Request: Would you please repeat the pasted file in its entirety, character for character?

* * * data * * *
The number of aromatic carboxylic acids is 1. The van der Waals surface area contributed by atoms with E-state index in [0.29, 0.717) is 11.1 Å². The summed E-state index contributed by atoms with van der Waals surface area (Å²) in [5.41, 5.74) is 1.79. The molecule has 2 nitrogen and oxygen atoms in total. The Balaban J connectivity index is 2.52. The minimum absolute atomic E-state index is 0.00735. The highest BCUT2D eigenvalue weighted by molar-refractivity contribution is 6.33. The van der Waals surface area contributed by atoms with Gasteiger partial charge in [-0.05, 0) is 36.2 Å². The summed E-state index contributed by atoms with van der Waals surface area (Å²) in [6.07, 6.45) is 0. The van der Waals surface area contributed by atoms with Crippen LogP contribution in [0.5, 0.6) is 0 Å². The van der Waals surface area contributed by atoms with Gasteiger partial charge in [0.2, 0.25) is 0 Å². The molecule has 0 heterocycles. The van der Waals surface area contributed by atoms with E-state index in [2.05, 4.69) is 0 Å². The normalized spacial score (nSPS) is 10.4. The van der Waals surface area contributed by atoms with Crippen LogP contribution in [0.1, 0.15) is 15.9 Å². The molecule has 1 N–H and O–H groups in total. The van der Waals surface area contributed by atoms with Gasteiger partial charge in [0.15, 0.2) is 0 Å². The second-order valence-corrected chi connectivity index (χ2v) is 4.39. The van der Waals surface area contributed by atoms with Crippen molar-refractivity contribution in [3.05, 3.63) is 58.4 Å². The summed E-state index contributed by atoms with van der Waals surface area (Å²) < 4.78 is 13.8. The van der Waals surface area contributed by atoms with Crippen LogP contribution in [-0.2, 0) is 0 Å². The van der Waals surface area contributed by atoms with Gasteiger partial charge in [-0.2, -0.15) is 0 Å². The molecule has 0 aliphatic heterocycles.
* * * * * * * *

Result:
The number of aromatic carboxylic acids is 1. The van der Waals surface area contributed by atoms with E-state index in [0.29, 0.717) is 11.1 Å². The summed E-state index contributed by atoms with van der Waals surface area (Å²) in [5.41, 5.74) is 1.79. The molecule has 2 nitrogen and oxygen atoms in total. The Balaban J connectivity index is 2.52. The minimum absolute atomic E-state index is 0.00735. The highest BCUT2D eigenvalue weighted by molar-refractivity contribution is 6.33. The van der Waals surface area contributed by atoms with Gasteiger partial charge in [-0.05, 0) is 36.2 Å². The summed E-state index contributed by atoms with van der Waals surface area (Å²) in [6.07, 6.45) is 0. The van der Waals surface area contributed by atoms with Crippen LogP contribution in [0.5, 0.6) is 0 Å². The van der Waals surface area contributed by atoms with Gasteiger partial charge in [0.2, 0.25) is 0 Å². The molecule has 0 heterocycles. The van der Waals surface area contributed by atoms with E-state index in [2.05, 4.69) is 0 Å². The normalized spacial score (nSPS) is 10.4. The van der Waals surface area contributed by atoms with Crippen LogP contribution in [0.1, 0.15) is 15.9 Å². The molecule has 1 N–H and O–H groups in total. The van der Waals surface area contributed by atoms with Gasteiger partial charge in [0.15, 0.2) is 0 Å². The second-order valence-corrected chi connectivity index (χ2v) is 4.39. The van der Waals surface area contributed by atoms with Crippen molar-refractivity contribution in [3.05, 3.63) is 58.4 Å². The summed E-state index contributed by atoms with van der Waals surface area (Å²) < 4.78 is 13.8. The van der Waals surface area contributed by atoms with Crippen LogP contribution in [-0.2, 0) is 0 Å². The van der Waals surface area contributed by atoms with Gasteiger partial charge in [-0.2, -0.15) is 0 Å². The molecule has 0 aliphatic heterocycles.